As Orson Welles once bellowed in a wine commercial, “Mwaah, the French!”
There was a while there when they didn’t just take care of American genres, they gave them back to us better. This was certainly the case with Elevator to the Gallows, the obscenely accomplished 1958 debut picture from director Louis Malle that’s marinated in musty old paperbacks and au courant jazz. It’s a potboiler from the future, a better mousetrap dolled up in U.S. crime movie idioms and bleeding edge, nightclub cool. According to legend, Miles Davis improvised the movie’s dreamy, doom-laden score in an afternoon before a gig. You don’t get much groovier than that.
Malle was something of a square, a kid from a ridiculously wealthy family who never had the street cred of contemporaries like Jean-Luc Godard or Francois Truffaut. He bailed on film school before graduation go to work as an intern for Jacques Cousteau, winning a Palme d’Or at the Cannes Film Festival when only 24 years old for co-directing “The Silent World.” That same year, he couldn’t believe Jeanne Moreau agreed to star in his first feature. “At the time,” the filmmaker once sighed to an interviewer through a cloud of cigarette smoke, “I had only directed fish.”
He’d written a more typical first feature, something about students and activists his age. Malle threw the script out for commercial considerations (or maybe it just wasn’t very good) adapting instead a Noël Calef crime novel with co-writer Roger Nimier, a clockwork contraption about the perfect murder in which the perpetrator spends most of the movie stuck in the lift. It’s a fiendishly funny scenario, exploring the Kafkaesque nightmare of finding yourself framed for a killing spree that took place while you’re trapped in an elevator across town, having just committed an entirely different crime. Some alibi.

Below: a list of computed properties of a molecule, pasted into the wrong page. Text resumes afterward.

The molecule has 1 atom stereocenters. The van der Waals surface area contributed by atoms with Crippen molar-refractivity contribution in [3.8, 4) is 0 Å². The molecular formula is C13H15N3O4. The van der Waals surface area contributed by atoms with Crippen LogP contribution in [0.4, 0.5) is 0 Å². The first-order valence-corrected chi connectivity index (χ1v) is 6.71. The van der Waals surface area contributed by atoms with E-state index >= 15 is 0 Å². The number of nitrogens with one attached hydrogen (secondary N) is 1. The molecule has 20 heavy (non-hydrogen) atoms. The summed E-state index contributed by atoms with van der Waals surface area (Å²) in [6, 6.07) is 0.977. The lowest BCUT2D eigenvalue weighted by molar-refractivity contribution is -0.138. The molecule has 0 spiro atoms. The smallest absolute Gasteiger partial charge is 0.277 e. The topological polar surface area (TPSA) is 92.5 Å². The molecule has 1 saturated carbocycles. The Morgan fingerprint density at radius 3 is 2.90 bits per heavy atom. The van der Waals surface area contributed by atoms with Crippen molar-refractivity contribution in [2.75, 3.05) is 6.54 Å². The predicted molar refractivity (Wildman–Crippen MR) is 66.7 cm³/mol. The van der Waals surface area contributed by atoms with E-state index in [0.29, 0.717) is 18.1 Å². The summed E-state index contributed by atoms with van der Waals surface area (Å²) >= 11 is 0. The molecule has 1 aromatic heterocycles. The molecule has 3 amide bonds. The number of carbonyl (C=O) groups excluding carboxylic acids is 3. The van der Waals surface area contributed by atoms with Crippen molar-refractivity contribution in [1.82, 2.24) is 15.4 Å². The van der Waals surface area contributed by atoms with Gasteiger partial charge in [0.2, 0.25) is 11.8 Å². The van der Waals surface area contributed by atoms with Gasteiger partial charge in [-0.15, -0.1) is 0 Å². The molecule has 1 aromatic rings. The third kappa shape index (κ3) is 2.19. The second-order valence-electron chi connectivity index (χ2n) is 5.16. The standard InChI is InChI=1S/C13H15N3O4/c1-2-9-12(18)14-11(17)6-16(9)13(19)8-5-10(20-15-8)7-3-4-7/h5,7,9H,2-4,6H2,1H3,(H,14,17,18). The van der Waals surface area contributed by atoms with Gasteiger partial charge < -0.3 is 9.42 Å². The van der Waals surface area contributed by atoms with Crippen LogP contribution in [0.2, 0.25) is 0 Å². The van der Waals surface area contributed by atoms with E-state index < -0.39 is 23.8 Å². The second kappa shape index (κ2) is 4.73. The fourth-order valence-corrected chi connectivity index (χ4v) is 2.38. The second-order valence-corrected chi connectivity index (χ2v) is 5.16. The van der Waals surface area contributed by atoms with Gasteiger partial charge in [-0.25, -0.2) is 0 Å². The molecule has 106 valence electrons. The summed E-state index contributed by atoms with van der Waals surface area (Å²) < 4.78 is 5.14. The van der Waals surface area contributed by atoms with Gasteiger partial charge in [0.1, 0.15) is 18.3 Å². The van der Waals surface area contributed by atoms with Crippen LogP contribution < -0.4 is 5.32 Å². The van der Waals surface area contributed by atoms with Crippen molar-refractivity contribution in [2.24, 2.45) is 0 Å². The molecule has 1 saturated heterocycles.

Maurice Ronet stars as an ignoble war hero, fresh from foolhardy French misadventures in Algeria and Indochina, putting a bullet in the brain of his conventionally respectable arms dealer boss in order to run off with the guy’s wife (Moreau) and live happily ever after. Except he forgets something at the crime scene. He also leaves his car idling outside, allowing the dim-bulb gal from the flower shop (Yori Bertin) and her numbskull, rockabilly boyfriend (Georges Poujouly) to run off with his wheels and his gun while he’s stuck in the lift of an office building that’s shut down for the weekend.
Elevator to the Gallows is a sublime, sicko comedy, which in fine film noir fashion escalates bad situations to worse as if steered by the wrathful hand of an otherwise absent God who has a horrible sense of humor. The intricate, absurdist plot mechanics call to mind early Coen brothers movies (especially Blood Simple) in their cruel logic, punishing the stupid transgressions of errant lovers who hoped for a moment that they might get away with murder. Shit escalates, badly.
Malle puckishly plays with our perceptions throughout, starting the film with an intimate conversation between our illicit couple that only eventually reveals itself to take place over the telephone. (They’re never seen in the same frame until the brutally funny final shot.) The movie is maybe most memorable for spending almost an entire reel with Moreau wandering the Paris streets at night, abandoned and alone. Malle and cinematographer Henri Decaë shoot these scenes with their camera in a baby carriage, the scandalously makeup-free Moreau illuminated only by the lights of the city surrounding her. Quietly revolutionary, it’s one of the most heartbreakingly beautiful passages in any movie of its era, at least until she gets picked up for prostitution.
We don’t often hear Louis Malle mentioned in the roster of great French auteurs, maybe because he was a little too chameleonic and put the needs of his screenplays ahead of his own often perverse preoccupations. But anyone who could zig from Murmur of the Heart and zag to Atlantic City is a formidable filmmaker whose name should be shouted from the rooftops, especially considering his immortal collaborations with Wallace Shawn. My Dinner with Andre and Vanya on 42nd Street are content to let Andre Gregory get gassy playing director in front of the camera, but some of us know there was always a wry Frenchman back there calling the shots.
Elevator to the Gallows is one of those pitch-perfect debuts, shot in sinewy shadows and documentary daylight without a wasted frame. It can make you furious that the person who made it was only 24 years old at the time. He must have learned a lot from those fish.